#28- On the Upper Temperature Limit for Tin Connector Contact Surfaces
Abstract: For nearly four decades, the published upper temperature limit for tin contact surfaces has been 60°C. Two potential failure mechanisms have been identified and are discussed in this Materion Technical Materials paper.
- The first applies to thick deposits and is based on the tin softening at temperature, causing local collapse at the interface with a consequential loss in normal force.
- The second failure mechanism arises from the consumption of free tin due to intermetallic formation.
As the intermetallic layer grows, the apparent hardness of the tin deposit increases. This higher hardness combined with less free tin to extrude through the surface oxide diminishes metal-to-metal contact.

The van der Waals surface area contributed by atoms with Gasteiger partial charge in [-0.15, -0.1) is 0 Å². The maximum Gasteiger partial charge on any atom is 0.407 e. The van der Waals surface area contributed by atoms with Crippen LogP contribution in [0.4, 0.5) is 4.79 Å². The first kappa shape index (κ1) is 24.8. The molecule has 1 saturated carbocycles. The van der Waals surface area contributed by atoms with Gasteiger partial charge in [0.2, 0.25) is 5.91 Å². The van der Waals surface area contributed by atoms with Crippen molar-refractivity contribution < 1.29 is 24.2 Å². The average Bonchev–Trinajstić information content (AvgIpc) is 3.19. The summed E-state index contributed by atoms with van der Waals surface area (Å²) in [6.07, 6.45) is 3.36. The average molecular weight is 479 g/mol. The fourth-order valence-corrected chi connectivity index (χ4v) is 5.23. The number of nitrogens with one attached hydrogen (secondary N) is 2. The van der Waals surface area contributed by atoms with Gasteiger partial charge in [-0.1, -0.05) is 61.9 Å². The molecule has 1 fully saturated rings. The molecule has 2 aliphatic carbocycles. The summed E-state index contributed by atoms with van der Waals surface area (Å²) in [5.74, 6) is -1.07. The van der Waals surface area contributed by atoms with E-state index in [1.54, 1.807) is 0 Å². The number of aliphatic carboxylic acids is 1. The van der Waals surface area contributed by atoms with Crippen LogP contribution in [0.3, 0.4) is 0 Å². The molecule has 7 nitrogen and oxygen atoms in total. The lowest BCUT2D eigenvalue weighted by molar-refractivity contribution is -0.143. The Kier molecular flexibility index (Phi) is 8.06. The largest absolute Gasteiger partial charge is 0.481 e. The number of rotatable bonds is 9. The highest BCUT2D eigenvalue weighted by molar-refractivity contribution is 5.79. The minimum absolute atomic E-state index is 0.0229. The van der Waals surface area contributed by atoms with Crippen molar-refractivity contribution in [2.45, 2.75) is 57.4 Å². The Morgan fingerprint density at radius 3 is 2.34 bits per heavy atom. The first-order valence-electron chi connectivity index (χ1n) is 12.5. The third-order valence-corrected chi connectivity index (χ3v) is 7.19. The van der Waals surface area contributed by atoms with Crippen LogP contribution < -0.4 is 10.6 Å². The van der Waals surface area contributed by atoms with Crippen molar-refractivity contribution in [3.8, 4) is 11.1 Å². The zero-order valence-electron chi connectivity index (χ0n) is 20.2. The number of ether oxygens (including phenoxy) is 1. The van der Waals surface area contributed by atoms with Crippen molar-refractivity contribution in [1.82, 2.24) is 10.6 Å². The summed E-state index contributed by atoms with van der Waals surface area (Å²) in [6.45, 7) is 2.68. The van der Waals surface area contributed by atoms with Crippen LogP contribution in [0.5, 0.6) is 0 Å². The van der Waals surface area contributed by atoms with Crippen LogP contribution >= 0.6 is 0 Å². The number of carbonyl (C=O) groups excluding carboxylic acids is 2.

Automotive Tin Connectors
For both cases, contact resistance will increase. During the discussion on this topic at last year's symposium, it was pointed out that automotive tin connectors are routinely exposed to temperatures in the range of 100 to 125°C. Further, a comment was made that the separable interface had become permanent after exposure to elevated temperature for one week. Connector resistance and withdrawal force were measured after exposure and compared to baseline values. Arhennius plots were used to determine to what degree results demonstrated thermal dependence.